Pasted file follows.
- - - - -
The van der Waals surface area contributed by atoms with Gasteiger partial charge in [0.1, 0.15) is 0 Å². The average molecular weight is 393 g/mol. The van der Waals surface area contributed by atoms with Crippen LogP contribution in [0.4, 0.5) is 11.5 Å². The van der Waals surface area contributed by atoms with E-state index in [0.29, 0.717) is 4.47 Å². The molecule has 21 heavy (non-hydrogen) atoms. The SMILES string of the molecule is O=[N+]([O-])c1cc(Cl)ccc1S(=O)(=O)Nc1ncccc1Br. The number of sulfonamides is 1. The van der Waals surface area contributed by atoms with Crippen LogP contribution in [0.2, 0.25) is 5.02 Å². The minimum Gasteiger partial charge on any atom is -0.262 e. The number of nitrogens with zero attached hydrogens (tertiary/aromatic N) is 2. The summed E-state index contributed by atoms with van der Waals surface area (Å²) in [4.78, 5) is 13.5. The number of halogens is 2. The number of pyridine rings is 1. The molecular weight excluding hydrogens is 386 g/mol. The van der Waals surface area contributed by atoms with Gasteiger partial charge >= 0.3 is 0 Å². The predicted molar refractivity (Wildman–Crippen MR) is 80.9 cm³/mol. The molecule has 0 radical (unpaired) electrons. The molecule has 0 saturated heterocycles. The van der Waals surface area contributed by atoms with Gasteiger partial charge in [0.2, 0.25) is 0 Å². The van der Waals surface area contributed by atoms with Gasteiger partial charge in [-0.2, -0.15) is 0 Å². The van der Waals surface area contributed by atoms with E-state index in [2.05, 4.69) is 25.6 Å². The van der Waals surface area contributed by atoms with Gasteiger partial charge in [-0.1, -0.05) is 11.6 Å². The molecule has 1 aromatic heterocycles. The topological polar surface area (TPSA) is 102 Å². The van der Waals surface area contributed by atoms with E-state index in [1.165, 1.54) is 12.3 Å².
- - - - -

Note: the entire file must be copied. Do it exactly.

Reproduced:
The van der Waals surface area contributed by atoms with Gasteiger partial charge in [0.1, 0.15) is 0 Å². The average molecular weight is 393 g/mol. The van der Waals surface area contributed by atoms with Crippen LogP contribution in [0.4, 0.5) is 11.5 Å². The van der Waals surface area contributed by atoms with E-state index in [0.29, 0.717) is 4.47 Å². The molecule has 21 heavy (non-hydrogen) atoms. The SMILES string of the molecule is O=[N+]([O-])c1cc(Cl)ccc1S(=O)(=O)Nc1ncccc1Br. The number of sulfonamides is 1. The van der Waals surface area contributed by atoms with Crippen LogP contribution in [0.2, 0.25) is 5.02 Å². The minimum Gasteiger partial charge on any atom is -0.262 e. The number of nitrogens with zero attached hydrogens (tertiary/aromatic N) is 2. The summed E-state index contributed by atoms with van der Waals surface area (Å²) in [4.78, 5) is 13.5. The number of halogens is 2. The number of pyridine rings is 1. The molecular weight excluding hydrogens is 386 g/mol. The van der Waals surface area contributed by atoms with Gasteiger partial charge >= 0.3 is 0 Å². The predicted molar refractivity (Wildman–Crippen MR) is 80.9 cm³/mol. The molecule has 0 radical (unpaired) electrons. The molecule has 0 saturated heterocycles. The van der Waals surface area contributed by atoms with Gasteiger partial charge in [0.2, 0.25) is 0 Å². The van der Waals surface area contributed by atoms with Gasteiger partial charge in [-0.2, -0.15) is 0 Å². The van der Waals surface area contributed by atoms with E-state index in [2.05, 4.69) is 25.6 Å². The van der Waals surface area contributed by atoms with Gasteiger partial charge in [-0.1, -0.05) is 11.6 Å². The molecule has 1 aromatic heterocycles. The topological polar surface area (TPSA) is 102 Å². The van der Waals surface area contributed by atoms with E-state index in [1.165, 1.54) is 12.3 Å².